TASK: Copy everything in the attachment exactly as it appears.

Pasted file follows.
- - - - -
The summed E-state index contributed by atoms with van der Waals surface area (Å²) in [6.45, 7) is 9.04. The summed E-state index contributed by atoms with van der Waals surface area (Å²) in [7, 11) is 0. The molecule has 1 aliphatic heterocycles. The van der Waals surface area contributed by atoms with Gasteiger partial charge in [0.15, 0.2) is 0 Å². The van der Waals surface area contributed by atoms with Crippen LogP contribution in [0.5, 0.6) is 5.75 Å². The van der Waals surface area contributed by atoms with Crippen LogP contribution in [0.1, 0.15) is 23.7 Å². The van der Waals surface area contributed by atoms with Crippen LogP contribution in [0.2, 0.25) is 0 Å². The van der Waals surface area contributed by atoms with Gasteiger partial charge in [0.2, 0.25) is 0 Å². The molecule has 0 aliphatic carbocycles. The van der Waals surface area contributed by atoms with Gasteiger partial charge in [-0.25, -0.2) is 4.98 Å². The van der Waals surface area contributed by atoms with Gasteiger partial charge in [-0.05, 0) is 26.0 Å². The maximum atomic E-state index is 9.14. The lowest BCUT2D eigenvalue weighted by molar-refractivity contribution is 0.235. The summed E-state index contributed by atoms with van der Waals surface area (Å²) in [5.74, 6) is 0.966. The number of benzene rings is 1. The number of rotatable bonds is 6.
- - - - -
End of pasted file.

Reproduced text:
The summed E-state index contributed by atoms with van der Waals surface area (Å²) in [6.45, 7) is 9.04. The summed E-state index contributed by atoms with van der Waals surface area (Å²) in [7, 11) is 0. The molecule has 1 aliphatic heterocycles. The van der Waals surface area contributed by atoms with Gasteiger partial charge in [0.15, 0.2) is 0 Å². The van der Waals surface area contributed by atoms with Crippen LogP contribution in [0.5, 0.6) is 5.75 Å². The van der Waals surface area contributed by atoms with Crippen LogP contribution in [0.1, 0.15) is 23.7 Å². The van der Waals surface area contributed by atoms with Crippen LogP contribution in [0.2, 0.25) is 0 Å². The van der Waals surface area contributed by atoms with Gasteiger partial charge in [0.2, 0.25) is 0 Å². The molecule has 0 aliphatic carbocycles. The van der Waals surface area contributed by atoms with Gasteiger partial charge in [-0.25, -0.2) is 4.98 Å². The van der Waals surface area contributed by atoms with Gasteiger partial charge in [-0.05, 0) is 26.0 Å². The maximum atomic E-state index is 9.14. The lowest BCUT2D eigenvalue weighted by molar-refractivity contribution is 0.235. The summed E-state index contributed by atoms with van der Waals surface area (Å²) in [5.74, 6) is 0.966. The number of benzene rings is 1. The number of rotatable bonds is 6.